Despite good intentions, rural land registration schemes have often failed to reach women and other vulnerable people—revealing the need for more inclusive strategies that target these groups and strengthen their land tenure security. One such strategy has emerged in Ethiopia where the Land Investment for Transformation (LIFT) program, managed by DAI, has prioritized the recruitment of social development officers (SDOs), young graduates who play a critical coordinating role in the implementation of gender-equitable and socially inclusive approaches to land registration.
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Library ResourceManuals & GuidelinesMay, 2020Ethiopia, Global
Library ResourcePolicy Papers & BriefsDecember, 2016Timor-Leste
Continued stability and future development in Timor-Leste are dependent on establishing the necessary legal and administrative mechanisms for providing access to land, land tenure security, as well as preventing and addressing land-related conflict. The survey interviewed representatives of 1,152 households between 3 and 8 of September 2016 in Ainaro, Ermera, and the urban area of Dili and was conducted by The Asia Foundation and the Van Vollenhoven Institute.
Library ResourceJournal Articles & BooksDecember, 2009Laos
This paper seeks to reconsider the contemporary relevance of the resource frontier, drawing on examples of nature's commodification and enclosure under way in the peripheral Southeast Asian country of Laos. Frontiers are conceived as relational zones of economy, nature and society; spaces of capitalist transition, where new forms of social property relations and systems of legality are rapidly established in response to market imperatives.
Library ResourceJournal Articles & BooksDecember, 2011Cambodia
An exclusive focus on external forces risks the production of an overgeneralized account of a ubiquitous neoliberalism, which insufficiently accounts for the profusion of local variations that currently comprise the neoliberal project as a series of articulations with existing political economic circumstances. Although the international financial institutions initially promoted neoliberal economics in the global South, powerful elites were happy to oblige.
Library ResourceJournal Articles & BooksDecember, 2011Laos
Land reform, land politics and resettlement in Laos have changed people’s land access and livelihoods. But these reforms have also transformed political subjectivity and landed property into matters for government to a degree hitherto unknown in Laos. The control over people, land and space has consolidated sovereignty in ways that make government an ineluctable part of people’s relation to land. This transforms agrarian relations. Three cases demonstrate how rural small holders’ access to land depends on the ways in which property and political subjects have been produced.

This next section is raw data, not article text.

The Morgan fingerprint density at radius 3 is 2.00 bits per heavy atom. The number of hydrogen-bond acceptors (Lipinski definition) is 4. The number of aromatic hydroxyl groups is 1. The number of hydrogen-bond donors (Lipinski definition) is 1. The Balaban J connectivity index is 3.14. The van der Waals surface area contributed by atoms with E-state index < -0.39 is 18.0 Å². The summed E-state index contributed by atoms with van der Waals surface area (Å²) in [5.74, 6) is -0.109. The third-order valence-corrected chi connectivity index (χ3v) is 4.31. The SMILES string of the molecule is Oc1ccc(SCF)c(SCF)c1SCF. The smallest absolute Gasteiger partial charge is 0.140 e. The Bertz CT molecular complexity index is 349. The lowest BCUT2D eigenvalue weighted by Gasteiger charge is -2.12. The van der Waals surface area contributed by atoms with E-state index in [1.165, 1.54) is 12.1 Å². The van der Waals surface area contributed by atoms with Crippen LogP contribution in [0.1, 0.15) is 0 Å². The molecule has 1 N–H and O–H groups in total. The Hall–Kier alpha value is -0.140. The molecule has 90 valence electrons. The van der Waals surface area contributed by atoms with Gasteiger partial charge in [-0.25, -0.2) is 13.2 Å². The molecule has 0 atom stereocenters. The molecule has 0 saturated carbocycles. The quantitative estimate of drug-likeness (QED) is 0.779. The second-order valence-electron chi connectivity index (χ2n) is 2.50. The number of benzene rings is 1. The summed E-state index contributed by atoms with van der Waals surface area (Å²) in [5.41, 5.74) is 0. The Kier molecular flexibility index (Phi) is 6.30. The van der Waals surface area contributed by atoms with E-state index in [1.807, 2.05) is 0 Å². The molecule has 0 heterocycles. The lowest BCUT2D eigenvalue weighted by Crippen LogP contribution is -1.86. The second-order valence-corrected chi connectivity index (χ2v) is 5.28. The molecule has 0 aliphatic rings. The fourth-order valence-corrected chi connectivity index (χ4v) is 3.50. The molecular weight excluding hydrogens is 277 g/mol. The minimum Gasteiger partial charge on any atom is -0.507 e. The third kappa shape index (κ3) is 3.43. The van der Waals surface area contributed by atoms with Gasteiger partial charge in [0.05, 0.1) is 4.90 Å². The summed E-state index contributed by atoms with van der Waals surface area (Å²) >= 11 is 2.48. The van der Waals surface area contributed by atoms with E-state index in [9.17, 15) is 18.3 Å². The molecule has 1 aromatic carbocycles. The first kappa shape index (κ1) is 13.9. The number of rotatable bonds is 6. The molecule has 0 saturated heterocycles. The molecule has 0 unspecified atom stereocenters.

Library ResourceJournal Articles & BooksDecember, 2015Laos
Over the past 10 years, transnational land grabs for rubber tree plantations have proliferated across Laos. Plantation concessions are being established on village lands that are represented as ‘degraded’ and legally classified as ‘state forests’, expropriated by government officials in the name of poverty alleviation with promises that plantations will provide new wage labour opportunities for those dispossessed.
Library ResourceJournal Articles & BooksDecember, 2014Cambodia
As a global phenomenon, land grabbing has significant economic, environmental, and social impacts, often resulting in serious conflict between the local community and outsiders. The aim of the study is to get a deeper understanding of the extent to which land grabbing and resulting land-use conflicts affect the move towards sustainable forest management (SFM) in Cambodia. Two case studies were conducted involving community forests (CFs), with data collected through literature review, key informant interviews, focus group discussions, and field observations.
Library ResourceJournal Articles & BooksDecember, 2015Laos
Despite the increasing acknowledgment of scholars and practitioners that many large-scale agricultural land acquisitions in developing countries fail or never materialize, empirical evidence about how and why they fail to date is still scarce. Too often, land deals are portrayed as straightforward investments and their success is taken for granted. Looking at the coffee sector in Laos, the authors of this article explore dimensions of the land grab debate that have not yet been sufficiently examined.
Library ResourceJournal Articles & BooksDecember, 2015Global
This essay explores the changing landscape of food sovereignty politics in the shadow of the so-called ‘land grab’. While the food sovereignty movement emerged within a global agrarian crisis conjuncture triggered by northern dumping of foodstuffs, institutionalized in WTO trade rules, the twenty-first-century food, energy and financial crises intensify this crisis for the world’s rural poor (inflating prices of staple foods and agri-inputs) deepening the process of dispossession.
Library ResourceReports & ResearchDecember, 2016Myanmar
After 50 years of military rule, in 2011 the Thein Sein government’s reforms in Myanmar (Burma) entailed a reengagement with the international community, including major international financial organizations, donors, nongovernmental organizations (NGOs), and civil society organizations (CSOs). The government’s social and economic development policies, which were strongly influenced by this engagement, encouraged private domestic and foreign investment in agriculture to create wealth and reduce poverty.
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